the two most enthusiastic ‘fillers of bags’ digging in tandem, it was necessary,
at times, for me to decant some of the bags to more suitable weights for
hauling out of the cave, and so easing some of the pressure on Jake’s back. At
the close of the session, Nick found some large boulders that he happily
reduced in size to more manageable proportions. These were then rolled to the
bottom of the entrance where they await extraction.
It had been another
productive and convivial digging session, rounded off with a stop at the Hunter’s
Lodge Inn for the customary refreshments.
NOTE: the digging effort, at present, is concentrated on the enlargement
of the north-west leading passage, to the south-west side of the entrance (towards
Trevor Hughes old dig). Also, there has been some activity in the opposite
direction on the south-side.
digging 2019Posted by Vince Simmonds Sun, March 03, 2019 07:27:45
Brockers, Jon, Nick and Jake
The induced rapid
speleogenesis applied last Sunday morning had the desired effect and we were
presented by a considerable pile of fractured rock and gravel. This took quite
some time and effort to remove. I went ahead, scraping back the gravel and
fractured rock to Tav, who was bagging up the gravel and loading the skip with
rock. Brockers and Jon then dispatched the spoil to the surface where it was
being dealt with by Nick and Jake.
was enough space to get past the debris and get to work with a small bar to
remove the loose and fractured rock, clearing it back to Tav. When that task
was completed, Tav moved forward, passing me to reach ‘Nick’s pond’, which
wasn’t too wet today. Brockers was able to take up occupation of the position I
had held for the last few weeks. He set about enlarging the passage towards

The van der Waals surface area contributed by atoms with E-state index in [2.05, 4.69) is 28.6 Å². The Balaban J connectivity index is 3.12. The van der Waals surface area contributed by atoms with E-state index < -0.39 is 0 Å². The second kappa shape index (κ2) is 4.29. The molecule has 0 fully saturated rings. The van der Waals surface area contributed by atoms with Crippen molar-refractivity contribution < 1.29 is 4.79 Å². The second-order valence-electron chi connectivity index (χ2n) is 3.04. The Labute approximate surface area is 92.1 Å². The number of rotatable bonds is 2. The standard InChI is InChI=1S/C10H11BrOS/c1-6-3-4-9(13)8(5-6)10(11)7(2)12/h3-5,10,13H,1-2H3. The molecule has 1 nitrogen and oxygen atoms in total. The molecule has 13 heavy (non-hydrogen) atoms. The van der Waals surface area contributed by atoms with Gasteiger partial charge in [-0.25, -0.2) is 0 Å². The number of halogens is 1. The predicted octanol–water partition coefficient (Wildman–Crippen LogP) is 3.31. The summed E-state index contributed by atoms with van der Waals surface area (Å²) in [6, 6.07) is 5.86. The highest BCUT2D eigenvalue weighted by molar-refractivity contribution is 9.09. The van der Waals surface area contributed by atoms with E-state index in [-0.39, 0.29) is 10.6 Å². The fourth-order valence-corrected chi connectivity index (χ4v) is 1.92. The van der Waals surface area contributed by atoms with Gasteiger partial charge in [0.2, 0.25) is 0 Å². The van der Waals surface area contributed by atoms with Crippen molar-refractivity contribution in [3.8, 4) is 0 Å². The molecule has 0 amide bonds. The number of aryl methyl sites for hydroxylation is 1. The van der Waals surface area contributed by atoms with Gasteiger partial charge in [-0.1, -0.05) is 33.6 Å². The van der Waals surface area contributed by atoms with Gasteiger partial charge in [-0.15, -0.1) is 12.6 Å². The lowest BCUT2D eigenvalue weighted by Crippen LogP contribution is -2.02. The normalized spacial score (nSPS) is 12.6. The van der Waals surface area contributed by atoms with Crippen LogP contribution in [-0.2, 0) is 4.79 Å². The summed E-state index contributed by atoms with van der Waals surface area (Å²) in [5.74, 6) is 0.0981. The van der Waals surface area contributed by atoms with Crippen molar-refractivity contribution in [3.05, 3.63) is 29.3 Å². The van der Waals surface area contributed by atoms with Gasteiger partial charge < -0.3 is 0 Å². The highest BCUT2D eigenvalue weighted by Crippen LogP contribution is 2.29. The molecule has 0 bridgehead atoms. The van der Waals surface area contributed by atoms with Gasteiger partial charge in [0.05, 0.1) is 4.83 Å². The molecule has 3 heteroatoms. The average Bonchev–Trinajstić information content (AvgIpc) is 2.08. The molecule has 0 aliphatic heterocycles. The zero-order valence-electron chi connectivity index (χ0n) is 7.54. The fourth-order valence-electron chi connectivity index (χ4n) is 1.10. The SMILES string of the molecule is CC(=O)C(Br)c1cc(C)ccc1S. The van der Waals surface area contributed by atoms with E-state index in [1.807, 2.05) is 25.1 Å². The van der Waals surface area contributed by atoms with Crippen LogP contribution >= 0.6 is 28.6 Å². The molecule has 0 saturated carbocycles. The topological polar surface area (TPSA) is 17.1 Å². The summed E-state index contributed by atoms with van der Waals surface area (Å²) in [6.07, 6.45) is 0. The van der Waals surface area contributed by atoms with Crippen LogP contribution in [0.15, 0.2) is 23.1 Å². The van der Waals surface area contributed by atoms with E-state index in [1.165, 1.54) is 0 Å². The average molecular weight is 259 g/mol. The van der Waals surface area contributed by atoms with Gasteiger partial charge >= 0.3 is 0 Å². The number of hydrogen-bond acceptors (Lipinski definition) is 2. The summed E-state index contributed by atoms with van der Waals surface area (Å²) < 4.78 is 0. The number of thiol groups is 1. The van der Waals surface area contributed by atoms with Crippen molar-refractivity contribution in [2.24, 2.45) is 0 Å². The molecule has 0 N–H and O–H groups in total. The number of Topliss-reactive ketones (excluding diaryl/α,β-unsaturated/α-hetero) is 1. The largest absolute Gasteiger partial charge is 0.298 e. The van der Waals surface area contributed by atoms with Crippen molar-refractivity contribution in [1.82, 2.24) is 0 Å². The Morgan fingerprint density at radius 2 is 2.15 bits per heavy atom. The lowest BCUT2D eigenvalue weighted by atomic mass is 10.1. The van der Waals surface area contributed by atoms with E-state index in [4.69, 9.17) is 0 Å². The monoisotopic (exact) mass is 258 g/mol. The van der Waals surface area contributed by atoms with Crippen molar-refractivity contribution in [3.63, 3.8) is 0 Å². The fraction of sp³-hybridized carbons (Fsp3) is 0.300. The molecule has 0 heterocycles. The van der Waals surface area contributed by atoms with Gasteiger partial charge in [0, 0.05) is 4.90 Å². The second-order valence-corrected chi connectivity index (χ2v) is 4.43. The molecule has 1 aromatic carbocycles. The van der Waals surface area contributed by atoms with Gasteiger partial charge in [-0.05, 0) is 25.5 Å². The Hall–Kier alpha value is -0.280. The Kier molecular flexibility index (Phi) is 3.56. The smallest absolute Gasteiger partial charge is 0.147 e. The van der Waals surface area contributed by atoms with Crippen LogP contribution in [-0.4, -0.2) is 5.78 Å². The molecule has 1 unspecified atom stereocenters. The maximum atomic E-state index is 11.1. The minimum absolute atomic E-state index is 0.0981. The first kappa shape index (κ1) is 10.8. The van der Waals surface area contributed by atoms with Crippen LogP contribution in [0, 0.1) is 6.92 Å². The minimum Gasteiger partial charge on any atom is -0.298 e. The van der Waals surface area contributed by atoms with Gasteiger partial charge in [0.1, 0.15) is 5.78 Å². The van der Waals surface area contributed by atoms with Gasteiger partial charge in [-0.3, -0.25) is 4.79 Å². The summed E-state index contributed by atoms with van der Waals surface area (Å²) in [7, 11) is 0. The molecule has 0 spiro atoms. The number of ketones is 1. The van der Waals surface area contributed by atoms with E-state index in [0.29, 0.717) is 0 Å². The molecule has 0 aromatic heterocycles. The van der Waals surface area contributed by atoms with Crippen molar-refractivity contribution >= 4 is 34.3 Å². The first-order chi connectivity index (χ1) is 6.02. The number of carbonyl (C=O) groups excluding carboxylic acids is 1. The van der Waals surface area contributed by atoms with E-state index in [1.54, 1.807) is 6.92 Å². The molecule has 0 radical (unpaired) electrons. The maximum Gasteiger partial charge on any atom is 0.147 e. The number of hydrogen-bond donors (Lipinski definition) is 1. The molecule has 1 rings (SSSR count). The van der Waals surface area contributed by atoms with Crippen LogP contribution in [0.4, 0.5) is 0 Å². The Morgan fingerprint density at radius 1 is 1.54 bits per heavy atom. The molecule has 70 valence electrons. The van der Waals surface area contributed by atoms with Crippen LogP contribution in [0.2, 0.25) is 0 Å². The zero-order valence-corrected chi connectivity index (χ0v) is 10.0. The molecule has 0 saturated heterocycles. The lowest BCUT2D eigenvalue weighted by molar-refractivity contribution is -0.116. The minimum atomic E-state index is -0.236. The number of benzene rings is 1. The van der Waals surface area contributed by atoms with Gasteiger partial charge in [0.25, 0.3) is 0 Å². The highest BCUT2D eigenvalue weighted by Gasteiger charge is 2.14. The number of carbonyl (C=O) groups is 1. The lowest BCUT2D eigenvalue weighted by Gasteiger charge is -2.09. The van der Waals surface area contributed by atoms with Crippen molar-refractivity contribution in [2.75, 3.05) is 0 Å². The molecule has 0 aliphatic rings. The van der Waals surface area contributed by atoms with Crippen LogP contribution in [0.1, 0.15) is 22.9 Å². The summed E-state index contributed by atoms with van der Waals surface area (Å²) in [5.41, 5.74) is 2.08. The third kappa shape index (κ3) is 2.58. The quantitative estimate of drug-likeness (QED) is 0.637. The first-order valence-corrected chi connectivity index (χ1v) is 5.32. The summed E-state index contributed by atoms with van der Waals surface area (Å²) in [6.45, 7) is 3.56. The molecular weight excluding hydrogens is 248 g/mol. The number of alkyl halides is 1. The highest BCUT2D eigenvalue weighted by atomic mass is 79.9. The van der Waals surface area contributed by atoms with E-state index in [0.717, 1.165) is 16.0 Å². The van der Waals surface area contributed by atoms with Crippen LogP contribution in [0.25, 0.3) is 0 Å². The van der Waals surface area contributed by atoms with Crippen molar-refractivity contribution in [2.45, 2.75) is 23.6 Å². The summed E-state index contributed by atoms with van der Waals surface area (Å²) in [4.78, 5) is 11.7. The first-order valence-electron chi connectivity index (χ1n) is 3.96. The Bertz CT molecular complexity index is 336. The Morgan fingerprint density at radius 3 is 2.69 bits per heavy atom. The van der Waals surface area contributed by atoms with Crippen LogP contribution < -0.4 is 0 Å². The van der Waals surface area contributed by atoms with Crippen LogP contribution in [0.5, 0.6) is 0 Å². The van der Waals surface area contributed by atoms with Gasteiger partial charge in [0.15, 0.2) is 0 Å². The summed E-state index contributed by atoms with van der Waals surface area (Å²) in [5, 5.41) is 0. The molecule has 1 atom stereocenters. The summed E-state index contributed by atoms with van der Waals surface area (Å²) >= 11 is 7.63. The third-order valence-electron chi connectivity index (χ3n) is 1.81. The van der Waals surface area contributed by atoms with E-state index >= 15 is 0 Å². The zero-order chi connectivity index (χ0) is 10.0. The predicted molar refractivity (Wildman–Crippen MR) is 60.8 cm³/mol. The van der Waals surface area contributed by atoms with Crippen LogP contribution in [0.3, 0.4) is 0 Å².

Tav. I moved back, clearing away the last remnants of gravel and fractured rock
before heading out to the surface to assist Jake. Jon was at the junction, Nick
had moved down to the bottom of the entrance, trying to entice Jon into some surreptitious
removal of an imaginary obstruction. How does the saying go, “idle hands make
That aside, it had
been another enjoyable and productive session; ~100 loads out to the surface,
>60 bags and over 30 skip-loads of rock, more material for the wall.
The banter and
joviality continued at the Hunter’s Lodge Inn, where we partook of the usual
refreshments after a mornings hard digging.
digging 2019Posted by Vince Simmonds Sun, February 24, 2019 21:11:18
day weather-wise and it was a warm walk up the hill to the cave with kit.
Lowered the bags down the entrance, then pushed them through to the north-west
passage. There, the bags were clipped together to form a train and I dragged
them through to the other side of the pinch-point. It took a bit of
organisation to arrange the kit neatly in the somewhat confined space. The
drilling was a tad awkward, so I sank some pilot-holes in the required spots. I